Summer Session Enrollments INCREASED in 2016!

For the first time since 2010, we can report that there were gains in summer session enrollments over the prior summer. The total number of student credit hours last summer was 5,981 – a 3.4% increase over the prior year. The unduplicated headcount (total number of students attending) was 1,139, a 6.3% increase from summer 2015. And the out of state enrollments increased by a healthy 16%.

The following snapshot of summer session enrollment patterns over the last four years puts last summer’s performance into a clearer perspective:

 

  2013 2014 2015 2016
Total Credit Hours Enrolled 6,906 6,151 5,785 5,981
Out of State Credits 534 465 319 370
Headcount Enrollment (unduplicated) 1,247 1,176 1,071 1,139

 

Another measure of the overall success of the summer, total revenue produced, also showed noteworthy growth. The $2,087,083 generated an 11.7 percent increase over the previous summer. The increased enrollments were magnified by the “catch up” tuition and fee rates used. In summer 2015, tuition and fee rates were frozen at the 2014 levels in the attempt to see if cost containment might boost enrollment. It did not. By using the standard per credit hour tuition rates in 2016, the summer session rate regained the increase deferred in 2015 along with the rate increase for 2016. That’s explains why a 3.4% increase in enrollments could generate almost triple the percent increase in overall revenues.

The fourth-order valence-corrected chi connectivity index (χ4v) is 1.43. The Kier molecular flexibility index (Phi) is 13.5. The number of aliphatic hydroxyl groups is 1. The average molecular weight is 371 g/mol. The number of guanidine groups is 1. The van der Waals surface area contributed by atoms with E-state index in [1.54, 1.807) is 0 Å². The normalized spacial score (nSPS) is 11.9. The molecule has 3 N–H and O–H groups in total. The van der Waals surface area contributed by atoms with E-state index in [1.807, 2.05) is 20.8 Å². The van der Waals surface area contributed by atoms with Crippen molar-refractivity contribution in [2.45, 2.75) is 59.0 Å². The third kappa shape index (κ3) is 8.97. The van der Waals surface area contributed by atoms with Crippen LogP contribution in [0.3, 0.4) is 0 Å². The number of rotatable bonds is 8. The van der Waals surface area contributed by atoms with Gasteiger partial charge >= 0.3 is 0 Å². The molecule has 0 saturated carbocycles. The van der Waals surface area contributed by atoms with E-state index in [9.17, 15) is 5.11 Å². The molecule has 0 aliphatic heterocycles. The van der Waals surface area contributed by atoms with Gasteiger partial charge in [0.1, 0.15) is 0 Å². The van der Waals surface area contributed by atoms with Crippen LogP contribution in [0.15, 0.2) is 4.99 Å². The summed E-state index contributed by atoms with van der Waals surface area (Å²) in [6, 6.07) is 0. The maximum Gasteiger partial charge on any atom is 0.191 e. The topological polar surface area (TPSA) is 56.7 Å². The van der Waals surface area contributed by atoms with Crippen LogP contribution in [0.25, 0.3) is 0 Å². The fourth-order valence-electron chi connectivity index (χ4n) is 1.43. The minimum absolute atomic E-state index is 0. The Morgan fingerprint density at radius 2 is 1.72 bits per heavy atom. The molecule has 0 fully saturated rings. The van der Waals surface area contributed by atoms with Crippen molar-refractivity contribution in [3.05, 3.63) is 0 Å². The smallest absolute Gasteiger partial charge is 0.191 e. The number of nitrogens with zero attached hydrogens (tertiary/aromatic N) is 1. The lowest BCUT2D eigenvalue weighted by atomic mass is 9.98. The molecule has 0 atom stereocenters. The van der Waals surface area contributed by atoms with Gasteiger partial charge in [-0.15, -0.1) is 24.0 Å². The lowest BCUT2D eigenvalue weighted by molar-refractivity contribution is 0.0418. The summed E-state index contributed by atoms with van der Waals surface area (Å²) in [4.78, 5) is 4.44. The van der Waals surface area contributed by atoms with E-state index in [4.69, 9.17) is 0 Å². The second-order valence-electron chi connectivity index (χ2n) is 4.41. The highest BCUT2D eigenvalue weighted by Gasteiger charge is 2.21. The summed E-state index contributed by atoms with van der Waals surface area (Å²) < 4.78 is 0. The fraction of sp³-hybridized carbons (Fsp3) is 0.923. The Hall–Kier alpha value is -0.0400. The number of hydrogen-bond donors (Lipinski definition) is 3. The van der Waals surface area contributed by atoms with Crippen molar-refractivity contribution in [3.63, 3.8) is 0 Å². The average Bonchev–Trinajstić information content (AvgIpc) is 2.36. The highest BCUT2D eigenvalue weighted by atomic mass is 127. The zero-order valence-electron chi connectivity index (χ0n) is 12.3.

The overall summer session enrollment matters because summer session revenues provide support to ongoing operations at the University; summer revenue is not just applied toward the costs of running the summer session. The good results of summer session 2016 resulted in about a $1 million profit for UMW that, in addition to supporting operations, potentially helps to cushion us a bit against surprise state budget reductions whenever those are announced.

 

But despite the good news from last summer, summer enrollments were still 13% below what they were in 2013 and are just 64% of what the enrollment was in summer session 2010. So, there remains room for growth.

 

 

Looking Closer at Summer Enrollments – Online Summer Classes Keep Growing

 

A total of 164 courses ran last summer, with the largest number of these occurring in the May/June term (68 courses). The June/July session had the next highest number of courses available (53 courses). While the majority of courses continue to occur in a face-to-face mode, one quarter of the courses offered were taught in a fully online format. That’s a far cry from the 2012 summer, when just 8% of the courses offered were fully online.

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